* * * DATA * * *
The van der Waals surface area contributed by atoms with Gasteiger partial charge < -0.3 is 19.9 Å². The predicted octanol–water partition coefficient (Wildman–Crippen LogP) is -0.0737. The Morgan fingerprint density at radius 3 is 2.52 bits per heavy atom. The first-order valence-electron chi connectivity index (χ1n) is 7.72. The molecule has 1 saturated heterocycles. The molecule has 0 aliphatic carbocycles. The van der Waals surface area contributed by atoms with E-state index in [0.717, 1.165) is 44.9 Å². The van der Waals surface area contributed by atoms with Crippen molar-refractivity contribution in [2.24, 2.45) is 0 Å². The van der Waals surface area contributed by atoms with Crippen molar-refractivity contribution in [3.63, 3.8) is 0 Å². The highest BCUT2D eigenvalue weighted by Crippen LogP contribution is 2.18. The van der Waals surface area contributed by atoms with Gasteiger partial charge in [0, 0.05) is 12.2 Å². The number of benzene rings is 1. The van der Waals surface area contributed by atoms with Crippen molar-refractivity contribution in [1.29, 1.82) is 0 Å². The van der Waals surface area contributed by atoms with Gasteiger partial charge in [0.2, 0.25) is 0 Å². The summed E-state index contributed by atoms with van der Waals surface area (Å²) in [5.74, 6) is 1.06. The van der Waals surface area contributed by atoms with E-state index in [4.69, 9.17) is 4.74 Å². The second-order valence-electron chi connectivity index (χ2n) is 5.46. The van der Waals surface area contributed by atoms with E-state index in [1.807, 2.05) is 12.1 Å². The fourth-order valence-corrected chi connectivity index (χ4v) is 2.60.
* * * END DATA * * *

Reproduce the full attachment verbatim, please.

The van der Waals surface area contributed by atoms with Gasteiger partial charge < -0.3 is 19.9 Å². The predicted octanol–water partition coefficient (Wildman–Crippen LogP) is -0.0737. The Morgan fingerprint density at radius 3 is 2.52 bits per heavy atom. The first-order valence-electron chi connectivity index (χ1n) is 7.72. The molecule has 1 saturated heterocycles. The molecule has 0 aliphatic carbocycles. The van der Waals surface area contributed by atoms with E-state index in [0.717, 1.165) is 44.9 Å². The van der Waals surface area contributed by atoms with Crippen molar-refractivity contribution in [2.24, 2.45) is 0 Å². The van der Waals surface area contributed by atoms with Crippen molar-refractivity contribution in [3.63, 3.8) is 0 Å². The highest BCUT2D eigenvalue weighted by Crippen LogP contribution is 2.18. The van der Waals surface area contributed by atoms with Gasteiger partial charge in [0, 0.05) is 12.2 Å². The number of benzene rings is 1. The van der Waals surface area contributed by atoms with Crippen molar-refractivity contribution in [1.29, 1.82) is 0 Å². The van der Waals surface area contributed by atoms with Gasteiger partial charge in [0.2, 0.25) is 0 Å². The summed E-state index contributed by atoms with van der Waals surface area (Å²) in [5.74, 6) is 1.06. The van der Waals surface area contributed by atoms with E-state index in [4.69, 9.17) is 4.74 Å². The second-order valence-electron chi connectivity index (χ2n) is 5.46. The van der Waals surface area contributed by atoms with E-state index in [1.807, 2.05) is 12.1 Å². The fourth-order valence-corrected chi connectivity index (χ4v) is 2.60.